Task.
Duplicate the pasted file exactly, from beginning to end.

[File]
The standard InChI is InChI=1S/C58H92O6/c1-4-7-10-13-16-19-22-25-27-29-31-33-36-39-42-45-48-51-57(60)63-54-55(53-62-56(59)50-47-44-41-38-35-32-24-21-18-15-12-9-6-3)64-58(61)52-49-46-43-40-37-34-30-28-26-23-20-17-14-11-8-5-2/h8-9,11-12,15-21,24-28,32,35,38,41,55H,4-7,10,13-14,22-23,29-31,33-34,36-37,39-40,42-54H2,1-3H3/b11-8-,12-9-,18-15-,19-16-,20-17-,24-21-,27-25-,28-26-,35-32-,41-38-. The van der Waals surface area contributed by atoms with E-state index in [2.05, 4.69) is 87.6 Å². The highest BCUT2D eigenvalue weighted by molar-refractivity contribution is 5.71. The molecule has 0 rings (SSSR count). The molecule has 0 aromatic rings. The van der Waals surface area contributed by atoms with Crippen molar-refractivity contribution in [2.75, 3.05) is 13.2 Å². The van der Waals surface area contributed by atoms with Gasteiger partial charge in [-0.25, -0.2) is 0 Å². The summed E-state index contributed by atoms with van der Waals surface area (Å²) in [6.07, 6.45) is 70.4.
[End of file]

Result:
The standard InChI is InChI=1S/C58H92O6/c1-4-7-10-13-16-19-22-25-27-29-31-33-36-39-42-45-48-51-57(60)63-54-55(53-62-56(59)50-47-44-41-38-35-32-24-21-18-15-12-9-6-3)64-58(61)52-49-46-43-40-37-34-30-28-26-23-20-17-14-11-8-5-2/h8-9,11-12,15-21,24-28,32,35,38,41,55H,4-7,10,13-14,22-23,29-31,33-34,36-37,39-40,42-54H2,1-3H3/b11-8-,12-9-,18-15-,19-16-,20-17-,24-21-,27-25-,28-26-,35-32-,41-38-. The van der Waals surface area contributed by atoms with E-state index in [2.05, 4.69) is 87.6 Å². The highest BCUT2D eigenvalue weighted by molar-refractivity contribution is 5.71. The molecule has 0 rings (SSSR count). The molecule has 0 aromatic rings. The van der Waals surface area contributed by atoms with Crippen molar-refractivity contribution in [2.75, 3.05) is 13.2 Å². The van der Waals surface area contributed by atoms with Gasteiger partial charge in [-0.25, -0.2) is 0 Å². The summed E-state index contributed by atoms with van der Waals surface area (Å²) in [6.07, 6.45) is 70.4.